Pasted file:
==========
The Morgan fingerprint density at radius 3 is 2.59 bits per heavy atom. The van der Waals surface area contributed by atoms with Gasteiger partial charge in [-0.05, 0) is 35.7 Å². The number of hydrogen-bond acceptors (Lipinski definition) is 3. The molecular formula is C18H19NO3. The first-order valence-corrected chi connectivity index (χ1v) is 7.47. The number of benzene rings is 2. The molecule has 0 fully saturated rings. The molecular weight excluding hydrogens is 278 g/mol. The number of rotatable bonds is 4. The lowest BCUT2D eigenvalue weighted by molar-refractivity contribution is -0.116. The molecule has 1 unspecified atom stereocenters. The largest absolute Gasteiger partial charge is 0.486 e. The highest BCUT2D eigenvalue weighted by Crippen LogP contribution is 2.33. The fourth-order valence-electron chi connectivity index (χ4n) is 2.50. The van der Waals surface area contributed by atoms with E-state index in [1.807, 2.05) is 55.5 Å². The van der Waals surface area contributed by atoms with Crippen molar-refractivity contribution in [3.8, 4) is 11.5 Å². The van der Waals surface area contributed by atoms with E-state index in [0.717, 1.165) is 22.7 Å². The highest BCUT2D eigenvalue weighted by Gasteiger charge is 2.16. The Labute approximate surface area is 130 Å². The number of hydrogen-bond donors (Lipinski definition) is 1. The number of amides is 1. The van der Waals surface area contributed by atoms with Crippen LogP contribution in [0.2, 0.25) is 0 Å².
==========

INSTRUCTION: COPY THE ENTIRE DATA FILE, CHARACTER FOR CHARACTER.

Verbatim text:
The Morgan fingerprint density at radius 3 is 2.59 bits per heavy atom. The van der Waals surface area contributed by atoms with Gasteiger partial charge in [-0.05, 0) is 35.7 Å². The number of hydrogen-bond acceptors (Lipinski definition) is 3. The molecular formula is C18H19NO3. The first-order valence-corrected chi connectivity index (χ1v) is 7.47. The number of benzene rings is 2. The molecule has 0 fully saturated rings. The molecular weight excluding hydrogens is 278 g/mol. The number of rotatable bonds is 4. The lowest BCUT2D eigenvalue weighted by molar-refractivity contribution is -0.116. The molecule has 1 unspecified atom stereocenters. The largest absolute Gasteiger partial charge is 0.486 e. The highest BCUT2D eigenvalue weighted by Crippen LogP contribution is 2.33. The fourth-order valence-electron chi connectivity index (χ4n) is 2.50. The van der Waals surface area contributed by atoms with E-state index in [1.807, 2.05) is 55.5 Å². The van der Waals surface area contributed by atoms with Crippen molar-refractivity contribution in [3.8, 4) is 11.5 Å². The van der Waals surface area contributed by atoms with E-state index in [0.717, 1.165) is 22.7 Å². The highest BCUT2D eigenvalue weighted by Gasteiger charge is 2.16. The Labute approximate surface area is 130 Å². The number of hydrogen-bond donors (Lipinski definition) is 1. The number of amides is 1. The van der Waals surface area contributed by atoms with Crippen LogP contribution in [0.2, 0.25) is 0 Å².